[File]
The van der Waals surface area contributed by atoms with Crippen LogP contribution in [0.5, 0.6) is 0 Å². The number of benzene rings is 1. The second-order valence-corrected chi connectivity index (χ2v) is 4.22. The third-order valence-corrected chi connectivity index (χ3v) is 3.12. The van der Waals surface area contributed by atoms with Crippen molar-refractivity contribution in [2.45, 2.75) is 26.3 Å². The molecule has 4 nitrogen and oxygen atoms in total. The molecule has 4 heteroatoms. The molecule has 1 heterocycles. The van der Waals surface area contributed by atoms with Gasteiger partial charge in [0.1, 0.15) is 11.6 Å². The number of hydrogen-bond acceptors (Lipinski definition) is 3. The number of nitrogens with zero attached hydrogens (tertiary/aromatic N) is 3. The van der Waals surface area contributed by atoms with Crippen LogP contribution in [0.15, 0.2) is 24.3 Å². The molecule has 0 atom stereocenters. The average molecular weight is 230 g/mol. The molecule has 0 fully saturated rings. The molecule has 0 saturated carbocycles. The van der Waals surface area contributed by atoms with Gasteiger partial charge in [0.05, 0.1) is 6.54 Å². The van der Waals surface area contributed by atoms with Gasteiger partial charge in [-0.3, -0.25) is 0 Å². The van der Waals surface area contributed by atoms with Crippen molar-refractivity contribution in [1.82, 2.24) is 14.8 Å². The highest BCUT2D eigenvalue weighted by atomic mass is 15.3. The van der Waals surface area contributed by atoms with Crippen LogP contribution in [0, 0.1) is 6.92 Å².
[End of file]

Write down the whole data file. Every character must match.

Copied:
The van der Waals surface area contributed by atoms with Crippen LogP contribution in [0.5, 0.6) is 0 Å². The number of benzene rings is 1. The second-order valence-corrected chi connectivity index (χ2v) is 4.22. The third-order valence-corrected chi connectivity index (χ3v) is 3.12. The van der Waals surface area contributed by atoms with Crippen molar-refractivity contribution in [2.45, 2.75) is 26.3 Å². The molecule has 4 nitrogen and oxygen atoms in total. The molecule has 4 heteroatoms. The molecule has 1 heterocycles. The van der Waals surface area contributed by atoms with Gasteiger partial charge in [0.1, 0.15) is 11.6 Å². The number of hydrogen-bond acceptors (Lipinski definition) is 3. The number of nitrogens with zero attached hydrogens (tertiary/aromatic N) is 3. The van der Waals surface area contributed by atoms with Crippen LogP contribution in [0.15, 0.2) is 24.3 Å². The molecule has 0 atom stereocenters. The average molecular weight is 230 g/mol. The molecule has 0 fully saturated rings. The molecule has 0 saturated carbocycles. The van der Waals surface area contributed by atoms with Gasteiger partial charge in [0.05, 0.1) is 6.54 Å². The van der Waals surface area contributed by atoms with Gasteiger partial charge in [-0.3, -0.25) is 0 Å². The van der Waals surface area contributed by atoms with Crippen molar-refractivity contribution in [1.82, 2.24) is 14.8 Å². The highest BCUT2D eigenvalue weighted by atomic mass is 15.3. The van der Waals surface area contributed by atoms with Crippen LogP contribution in [0, 0.1) is 6.92 Å².